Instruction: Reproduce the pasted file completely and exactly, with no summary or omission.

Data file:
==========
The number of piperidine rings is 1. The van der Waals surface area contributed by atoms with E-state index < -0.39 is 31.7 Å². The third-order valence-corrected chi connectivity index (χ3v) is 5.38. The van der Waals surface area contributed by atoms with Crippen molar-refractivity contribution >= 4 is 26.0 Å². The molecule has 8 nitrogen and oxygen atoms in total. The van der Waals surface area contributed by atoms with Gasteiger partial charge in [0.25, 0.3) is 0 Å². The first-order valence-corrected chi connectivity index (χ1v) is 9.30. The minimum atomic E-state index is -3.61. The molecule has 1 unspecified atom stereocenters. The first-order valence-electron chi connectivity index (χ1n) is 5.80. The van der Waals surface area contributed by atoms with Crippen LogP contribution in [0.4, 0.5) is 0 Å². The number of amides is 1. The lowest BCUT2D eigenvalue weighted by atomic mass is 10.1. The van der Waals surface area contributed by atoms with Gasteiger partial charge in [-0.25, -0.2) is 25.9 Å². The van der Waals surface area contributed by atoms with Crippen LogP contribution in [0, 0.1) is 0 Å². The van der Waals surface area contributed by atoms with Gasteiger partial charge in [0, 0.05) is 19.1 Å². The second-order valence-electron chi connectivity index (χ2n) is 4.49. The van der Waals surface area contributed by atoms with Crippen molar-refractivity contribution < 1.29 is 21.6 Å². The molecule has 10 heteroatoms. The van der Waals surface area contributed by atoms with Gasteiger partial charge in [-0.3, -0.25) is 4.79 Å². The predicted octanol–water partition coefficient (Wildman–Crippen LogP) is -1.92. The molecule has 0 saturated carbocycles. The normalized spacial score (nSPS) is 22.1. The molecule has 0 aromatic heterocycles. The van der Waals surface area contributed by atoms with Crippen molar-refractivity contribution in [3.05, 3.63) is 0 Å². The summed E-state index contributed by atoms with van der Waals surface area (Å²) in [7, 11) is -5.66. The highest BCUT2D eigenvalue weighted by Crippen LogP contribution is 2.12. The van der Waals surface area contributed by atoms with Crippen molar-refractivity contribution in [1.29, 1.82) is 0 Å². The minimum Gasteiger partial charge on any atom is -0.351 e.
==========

The number of piperidine rings is 1. The van der Waals surface area contributed by atoms with E-state index < -0.39 is 31.7 Å². The third-order valence-corrected chi connectivity index (χ3v) is 5.38. The van der Waals surface area contributed by atoms with Crippen molar-refractivity contribution >= 4 is 26.0 Å². The molecule has 8 nitrogen and oxygen atoms in total. The van der Waals surface area contributed by atoms with Gasteiger partial charge in [0.25, 0.3) is 0 Å². The first-order valence-corrected chi connectivity index (χ1v) is 9.30. The minimum atomic E-state index is -3.61. The molecule has 1 unspecified atom stereocenters. The first-order valence-electron chi connectivity index (χ1n) is 5.80. The van der Waals surface area contributed by atoms with Crippen LogP contribution in [0.4, 0.5) is 0 Å². The number of amides is 1. The lowest BCUT2D eigenvalue weighted by atomic mass is 10.1. The van der Waals surface area contributed by atoms with Gasteiger partial charge in [-0.25, -0.2) is 25.9 Å². The van der Waals surface area contributed by atoms with Crippen LogP contribution in [0, 0.1) is 0 Å². The van der Waals surface area contributed by atoms with Gasteiger partial charge in [0, 0.05) is 19.1 Å². The second-order valence-electron chi connectivity index (χ2n) is 4.49. The van der Waals surface area contributed by atoms with Crippen molar-refractivity contribution < 1.29 is 21.6 Å². The molecule has 10 heteroatoms. The van der Waals surface area contributed by atoms with Gasteiger partial charge in [-0.3, -0.25) is 4.79 Å². The predicted octanol–water partition coefficient (Wildman–Crippen LogP) is -1.92. The molecule has 0 saturated carbocycles. The normalized spacial score (nSPS) is 22.1. The molecule has 0 aromatic heterocycles. The van der Waals surface area contributed by atoms with Crippen molar-refractivity contribution in [3.05, 3.63) is 0 Å². The summed E-state index contributed by atoms with van der Waals surface area (Å²) in [7, 11) is -5.66. The highest BCUT2D eigenvalue weighted by Crippen LogP contribution is 2.12. The van der Waals surface area contributed by atoms with Crippen molar-refractivity contribution in [1.29, 1.82) is 0 Å². The minimum Gasteiger partial charge on any atom is -0.351 e.